The problem is that actual close relationships don’t work well without vulnerability. And the purity culture system focuses on maintaining appearances at the expense of vulnerability, big time.
Shame vs. Guilt
In the book Pure, I found it fascinating that Linda Kay Klein talks a lot about the shame at the heart of the purity culture system but not a lot about vulnerability as a concept.
In my classes, I regularly teach from some of the same material on shame from Brene Brown’s work on shame and vulnerability that Klein draws on in Pure. As Klein points out, Brown importantly distinguishes between the ideas of “I am bad” which she identifies as a harmful shame message from the idea of “I did something wrong (and can do better moving forward),” which she identifies with the term guilt.
An Important Missing Concept: Humiliation
I’m very glad she brought that important distinction into the book, but find it fascinating that Klein leaves out another crucial definition from Brown’s work that is important to understanding the distinctions between shame and other concepts: that of humiliation.
Brown defines humiliation as a deeply hurtful feeling that’s similar to shame and guilt, but unlike the ideas that “I am bad” or “I made a mistake and can do better moving forward,” humiliation is the idea that you’re not responsible for something that’s been done to you.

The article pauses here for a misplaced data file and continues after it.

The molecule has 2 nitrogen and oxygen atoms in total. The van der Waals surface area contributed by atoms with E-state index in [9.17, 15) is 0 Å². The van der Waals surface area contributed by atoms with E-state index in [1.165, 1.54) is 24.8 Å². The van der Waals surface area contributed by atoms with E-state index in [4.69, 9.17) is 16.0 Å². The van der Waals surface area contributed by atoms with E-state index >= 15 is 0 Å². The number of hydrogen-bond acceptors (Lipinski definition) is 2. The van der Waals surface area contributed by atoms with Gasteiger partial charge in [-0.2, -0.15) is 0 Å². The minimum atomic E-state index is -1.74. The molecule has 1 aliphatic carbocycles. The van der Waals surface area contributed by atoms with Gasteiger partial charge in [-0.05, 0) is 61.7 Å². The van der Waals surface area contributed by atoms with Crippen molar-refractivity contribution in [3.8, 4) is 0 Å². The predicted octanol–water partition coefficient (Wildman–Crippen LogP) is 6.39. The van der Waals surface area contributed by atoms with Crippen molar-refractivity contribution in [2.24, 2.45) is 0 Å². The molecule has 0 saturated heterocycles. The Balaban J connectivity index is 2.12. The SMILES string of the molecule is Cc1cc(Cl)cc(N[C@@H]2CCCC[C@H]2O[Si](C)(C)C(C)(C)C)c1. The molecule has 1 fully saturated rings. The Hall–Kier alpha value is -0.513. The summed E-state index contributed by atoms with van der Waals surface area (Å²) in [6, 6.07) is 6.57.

Healthier Combo Platters
As I regularly tell my students, in most situations, the concept and feeling of shame inaccurately communicates the reality of situations, which usually have some mixture of components of both guilt—things we can try to do better moving forward—and humiliation—things we can grieve out that aren’t our responsibility.
I find these three concepts so important because, as Klein’s ethnographic narratives from people harmed by the purity movement shows, white Evangelicalism’s ideas of sin tends to act as though humiliation doesn’t exist—and in fact fuses the concept guilt with that of shame to an extremely unhealthy degree.
Purity Culture and Rape Culture
The examples in Klein’s book in which young women who are raped are victim-blamed for having “had sex” are particularly horrific examples of this. The idea that someone could force physical intimacy on someone and the victim can be told that they are “used chewing gum” because of something they not only didn’t choose but which physically damaged them, is particularly repulsive.
And yet at the end of the book Klein notes that she had far worse examples she kept out of the book. (Shudder. Cringe. Blench. Recoil.)
Moving Toward Healthier Views of Sin
So yes, while Klein strongly gestures at the idea of the concept of humiliation being a necessary one to any ideas around sexual sin, I’m suggesting that we need to bring this concept into any healthy view of sin.
My favorite thing about reflecting on sin in light of the combo platter of Brown’s definitions of humiliation and guilt is that it allows us to escape the stuck mode of feeling either trapped or entitled to bad behavior that too often comes from seeing sin as an “I am bad” shame thing.